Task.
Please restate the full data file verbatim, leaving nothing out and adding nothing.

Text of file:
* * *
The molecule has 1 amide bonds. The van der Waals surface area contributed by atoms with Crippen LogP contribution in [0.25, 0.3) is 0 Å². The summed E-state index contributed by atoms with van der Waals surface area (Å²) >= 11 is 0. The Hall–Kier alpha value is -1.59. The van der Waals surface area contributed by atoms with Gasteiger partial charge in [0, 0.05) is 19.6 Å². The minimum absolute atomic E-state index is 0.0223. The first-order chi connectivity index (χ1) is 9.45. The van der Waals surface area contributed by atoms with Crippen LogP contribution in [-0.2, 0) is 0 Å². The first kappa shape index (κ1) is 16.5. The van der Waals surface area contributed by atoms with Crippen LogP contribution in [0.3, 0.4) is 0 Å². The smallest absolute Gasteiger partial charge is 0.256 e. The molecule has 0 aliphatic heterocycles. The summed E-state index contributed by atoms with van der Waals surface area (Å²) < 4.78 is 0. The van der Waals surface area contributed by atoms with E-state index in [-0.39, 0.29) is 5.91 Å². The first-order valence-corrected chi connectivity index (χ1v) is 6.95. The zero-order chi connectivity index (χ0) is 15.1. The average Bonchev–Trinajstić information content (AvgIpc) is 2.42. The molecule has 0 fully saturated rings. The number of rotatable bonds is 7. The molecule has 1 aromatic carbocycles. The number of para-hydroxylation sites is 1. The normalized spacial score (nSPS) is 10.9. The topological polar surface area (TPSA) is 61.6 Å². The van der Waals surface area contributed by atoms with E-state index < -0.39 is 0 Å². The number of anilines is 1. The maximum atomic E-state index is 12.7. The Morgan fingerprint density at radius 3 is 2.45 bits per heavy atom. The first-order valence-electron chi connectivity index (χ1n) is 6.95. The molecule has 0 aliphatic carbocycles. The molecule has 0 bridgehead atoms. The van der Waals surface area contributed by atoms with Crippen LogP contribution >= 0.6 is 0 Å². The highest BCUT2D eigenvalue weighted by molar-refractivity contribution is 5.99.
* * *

The molecule has 1 amide bonds. The van der Waals surface area contributed by atoms with Crippen LogP contribution in [0.25, 0.3) is 0 Å². The summed E-state index contributed by atoms with van der Waals surface area (Å²) >= 11 is 0. The Hall–Kier alpha value is -1.59. The van der Waals surface area contributed by atoms with Gasteiger partial charge in [0, 0.05) is 19.6 Å². The minimum absolute atomic E-state index is 0.0223. The first-order chi connectivity index (χ1) is 9.45. The van der Waals surface area contributed by atoms with Crippen LogP contribution in [-0.2, 0) is 0 Å². The first kappa shape index (κ1) is 16.5. The van der Waals surface area contributed by atoms with Crippen LogP contribution in [0.3, 0.4) is 0 Å². The smallest absolute Gasteiger partial charge is 0.256 e. The molecule has 0 aliphatic heterocycles. The summed E-state index contributed by atoms with van der Waals surface area (Å²) < 4.78 is 0. The van der Waals surface area contributed by atoms with E-state index in [-0.39, 0.29) is 5.91 Å². The first-order valence-corrected chi connectivity index (χ1v) is 6.95. The zero-order chi connectivity index (χ0) is 15.1. The average Bonchev–Trinajstić information content (AvgIpc) is 2.42. The molecule has 0 fully saturated rings. The number of rotatable bonds is 7. The molecule has 1 aromatic carbocycles. The number of para-hydroxylation sites is 1. The normalized spacial score (nSPS) is 10.9. The topological polar surface area (TPSA) is 61.6 Å². The van der Waals surface area contributed by atoms with E-state index < -0.39 is 0 Å². The number of anilines is 1. The maximum atomic E-state index is 12.7. The Morgan fingerprint density at radius 3 is 2.45 bits per heavy atom. The first-order valence-electron chi connectivity index (χ1n) is 6.95. The molecule has 0 aliphatic carbocycles. The molecule has 0 bridgehead atoms. The van der Waals surface area contributed by atoms with Crippen LogP contribution >= 0.6 is 0 Å². The highest BCUT2D eigenvalue weighted by molar-refractivity contribution is 5.99.